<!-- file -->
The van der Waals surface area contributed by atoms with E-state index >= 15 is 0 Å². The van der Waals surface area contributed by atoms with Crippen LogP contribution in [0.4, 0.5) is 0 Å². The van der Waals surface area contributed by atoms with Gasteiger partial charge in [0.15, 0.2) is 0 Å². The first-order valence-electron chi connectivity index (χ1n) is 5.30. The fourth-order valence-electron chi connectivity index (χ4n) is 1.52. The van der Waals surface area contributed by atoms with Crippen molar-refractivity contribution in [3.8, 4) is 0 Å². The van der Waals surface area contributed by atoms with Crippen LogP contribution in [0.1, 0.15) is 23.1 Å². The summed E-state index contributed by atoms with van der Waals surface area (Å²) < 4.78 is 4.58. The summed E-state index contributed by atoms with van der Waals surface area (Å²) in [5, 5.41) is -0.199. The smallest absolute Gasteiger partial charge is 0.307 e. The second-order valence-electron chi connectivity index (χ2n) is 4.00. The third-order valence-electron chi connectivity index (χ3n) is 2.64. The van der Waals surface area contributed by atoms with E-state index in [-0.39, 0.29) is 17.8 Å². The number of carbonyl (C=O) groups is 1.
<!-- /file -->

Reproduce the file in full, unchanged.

The van der Waals surface area contributed by atoms with E-state index >= 15 is 0 Å². The van der Waals surface area contributed by atoms with Crippen LogP contribution in [0.4, 0.5) is 0 Å². The van der Waals surface area contributed by atoms with Gasteiger partial charge in [0.15, 0.2) is 0 Å². The first-order valence-electron chi connectivity index (χ1n) is 5.30. The fourth-order valence-electron chi connectivity index (χ4n) is 1.52. The van der Waals surface area contributed by atoms with Crippen molar-refractivity contribution in [3.8, 4) is 0 Å². The van der Waals surface area contributed by atoms with Crippen LogP contribution in [0.1, 0.15) is 23.1 Å². The summed E-state index contributed by atoms with van der Waals surface area (Å²) < 4.78 is 4.58. The summed E-state index contributed by atoms with van der Waals surface area (Å²) in [5, 5.41) is -0.199. The smallest absolute Gasteiger partial charge is 0.307 e. The second-order valence-electron chi connectivity index (χ2n) is 4.00. The third-order valence-electron chi connectivity index (χ3n) is 2.64. The van der Waals surface area contributed by atoms with E-state index in [-0.39, 0.29) is 17.8 Å². The number of carbonyl (C=O) groups is 1.